That job meshes a bit with one of Yolo County’s big current issues, called “realignment.” That’s a move by the State of California to move some state prisoners into local jails, and let some prisoners out of jail under supervised programs. It’s meant to combat state prison overcrowding. Villegas said Yolo County is doing an effective job so far trying to manage this process and prevent some of these released prisoners from re-offending.
“Our communities cannot afford to find out that the policies the county has instituted have not worked, and we have this perpetual recidivism, and it’s unsafe,” he commented.
To that end, Yolo needs to study which classes of prisoners need to be targeted for services and support to prevent them from committing new crimes.
“Now, you have the sheriff, the D.A., the public defender, the probation department and the cities all working together to figure out how you are going to manage this population if more people are going to be let out into our communities rather than in jail. . . What are the best chances to provide those programs so they don’t recidivate and cause new crimes?”
Villegas said he is opposed to the governor’s “tunnel” proposal for the water system. But does he have a favored alternative?
“Storage is a big (alternative), and there is no question there is a need statewide for water, and for a better way to manage our water,” he answered. “I don’t know if there is any one option right now that is going to serve everyone’s needs.”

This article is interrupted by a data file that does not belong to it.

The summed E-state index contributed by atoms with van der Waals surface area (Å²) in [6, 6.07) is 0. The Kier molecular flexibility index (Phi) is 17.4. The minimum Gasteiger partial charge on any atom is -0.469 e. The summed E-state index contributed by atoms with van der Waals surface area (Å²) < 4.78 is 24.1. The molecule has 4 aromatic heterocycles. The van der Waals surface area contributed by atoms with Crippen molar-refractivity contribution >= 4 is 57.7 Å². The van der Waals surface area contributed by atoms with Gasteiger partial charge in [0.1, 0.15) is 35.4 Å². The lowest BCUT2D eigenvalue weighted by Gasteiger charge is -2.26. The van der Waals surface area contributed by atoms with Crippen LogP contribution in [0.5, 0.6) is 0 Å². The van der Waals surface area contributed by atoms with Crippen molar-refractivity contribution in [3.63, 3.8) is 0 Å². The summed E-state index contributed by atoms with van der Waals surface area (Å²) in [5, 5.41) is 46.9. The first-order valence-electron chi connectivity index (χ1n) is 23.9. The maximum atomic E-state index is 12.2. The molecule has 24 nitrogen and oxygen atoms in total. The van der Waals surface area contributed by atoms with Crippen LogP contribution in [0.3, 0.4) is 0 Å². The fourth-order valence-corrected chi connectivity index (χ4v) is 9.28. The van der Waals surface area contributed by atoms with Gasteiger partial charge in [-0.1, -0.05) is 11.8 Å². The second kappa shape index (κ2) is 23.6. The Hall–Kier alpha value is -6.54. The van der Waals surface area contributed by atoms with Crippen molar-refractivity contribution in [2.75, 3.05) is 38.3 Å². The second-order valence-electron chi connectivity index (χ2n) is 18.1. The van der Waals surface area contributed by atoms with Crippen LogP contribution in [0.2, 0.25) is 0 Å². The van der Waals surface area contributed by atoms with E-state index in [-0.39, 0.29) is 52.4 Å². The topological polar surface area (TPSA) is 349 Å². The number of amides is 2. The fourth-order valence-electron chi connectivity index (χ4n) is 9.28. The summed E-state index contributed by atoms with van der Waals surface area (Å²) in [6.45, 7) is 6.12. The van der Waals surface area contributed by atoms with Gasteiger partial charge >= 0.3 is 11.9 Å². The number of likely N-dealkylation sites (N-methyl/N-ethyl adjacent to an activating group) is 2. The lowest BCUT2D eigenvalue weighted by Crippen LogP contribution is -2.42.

Yolo County’s government is now recovering from drastic budget cuts during the recession. That trimmed county services. He’s cautiously optimistic things are now on the mend.
“One of the things it’s easy to forget is that one of the county’s core responsibilities is being that safety net for when people are struggling for whatever reason,” said Villegas. “Whether you’re in need of mental health services, or substance abuse help or job search services – there’s a range of things that happen in the course of your life.”
“I know, because my family had to use it when my father was laid off from the railroad,” he said. “It was a struggle for my parents. I remember specifically having to use food stamps to purchase our meals at the end of the day. I want to make sure that. . . people know we’re here and (help) as easy to access as possible.”
Villegas said he supports the county’s policy goals of preserving agricultural land and trying to avoid development on the acres that separate Yolo’s individual cities.
“That’s the culture and philosophy of the board, but it’s tough,” he said. “It’s not easy to do that. But I agree, that’s certainly the right policy and I certainly subscribe to that.”
So far in his shortened first term, Villegas feels he has brought a “pragmatic” approach to the Yolo board of supervisors and that he’s “been embraced” by his new colleagues. He feels that it has helped that he already had a rapport with various leaders in the region.
“To be able to pick up the phone and talk to a supervisor in Sacramento or a supervisor in Solano County, or the mayor of a city here in the region is how you get things done,” said Villegas. “I feel very confident I can pick up the phone and have that conversation.”